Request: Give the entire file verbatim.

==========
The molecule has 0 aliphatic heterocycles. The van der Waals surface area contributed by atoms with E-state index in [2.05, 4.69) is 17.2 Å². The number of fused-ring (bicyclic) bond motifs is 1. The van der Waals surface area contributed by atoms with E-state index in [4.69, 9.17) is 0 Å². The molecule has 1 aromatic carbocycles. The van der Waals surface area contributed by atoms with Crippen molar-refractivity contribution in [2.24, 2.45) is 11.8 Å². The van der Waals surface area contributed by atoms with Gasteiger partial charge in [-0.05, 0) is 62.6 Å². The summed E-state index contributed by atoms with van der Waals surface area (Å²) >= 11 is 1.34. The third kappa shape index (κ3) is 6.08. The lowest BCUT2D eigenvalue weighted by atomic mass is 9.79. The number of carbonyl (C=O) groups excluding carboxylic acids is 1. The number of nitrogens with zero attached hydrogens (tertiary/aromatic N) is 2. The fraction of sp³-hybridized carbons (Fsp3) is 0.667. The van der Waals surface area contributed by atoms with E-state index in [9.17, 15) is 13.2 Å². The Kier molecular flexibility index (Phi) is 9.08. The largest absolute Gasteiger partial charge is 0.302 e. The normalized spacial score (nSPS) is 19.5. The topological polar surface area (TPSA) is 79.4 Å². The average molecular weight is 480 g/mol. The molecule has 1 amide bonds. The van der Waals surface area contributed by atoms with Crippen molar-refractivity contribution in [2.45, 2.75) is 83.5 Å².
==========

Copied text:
The molecule has 0 aliphatic heterocycles. The van der Waals surface area contributed by atoms with E-state index in [2.05, 4.69) is 17.2 Å². The number of fused-ring (bicyclic) bond motifs is 1. The van der Waals surface area contributed by atoms with E-state index in [4.69, 9.17) is 0 Å². The molecule has 1 aromatic carbocycles. The van der Waals surface area contributed by atoms with Crippen molar-refractivity contribution in [2.24, 2.45) is 11.8 Å². The van der Waals surface area contributed by atoms with Gasteiger partial charge in [-0.05, 0) is 62.6 Å². The summed E-state index contributed by atoms with van der Waals surface area (Å²) >= 11 is 1.34. The third kappa shape index (κ3) is 6.08. The lowest BCUT2D eigenvalue weighted by atomic mass is 9.79. The number of carbonyl (C=O) groups excluding carboxylic acids is 1. The number of nitrogens with zero attached hydrogens (tertiary/aromatic N) is 2. The fraction of sp³-hybridized carbons (Fsp3) is 0.667. The van der Waals surface area contributed by atoms with E-state index in [9.17, 15) is 13.2 Å². The Kier molecular flexibility index (Phi) is 9.08. The largest absolute Gasteiger partial charge is 0.302 e. The normalized spacial score (nSPS) is 19.5. The topological polar surface area (TPSA) is 79.4 Å². The average molecular weight is 480 g/mol. The molecule has 1 amide bonds. The van der Waals surface area contributed by atoms with Crippen molar-refractivity contribution in [2.45, 2.75) is 83.5 Å².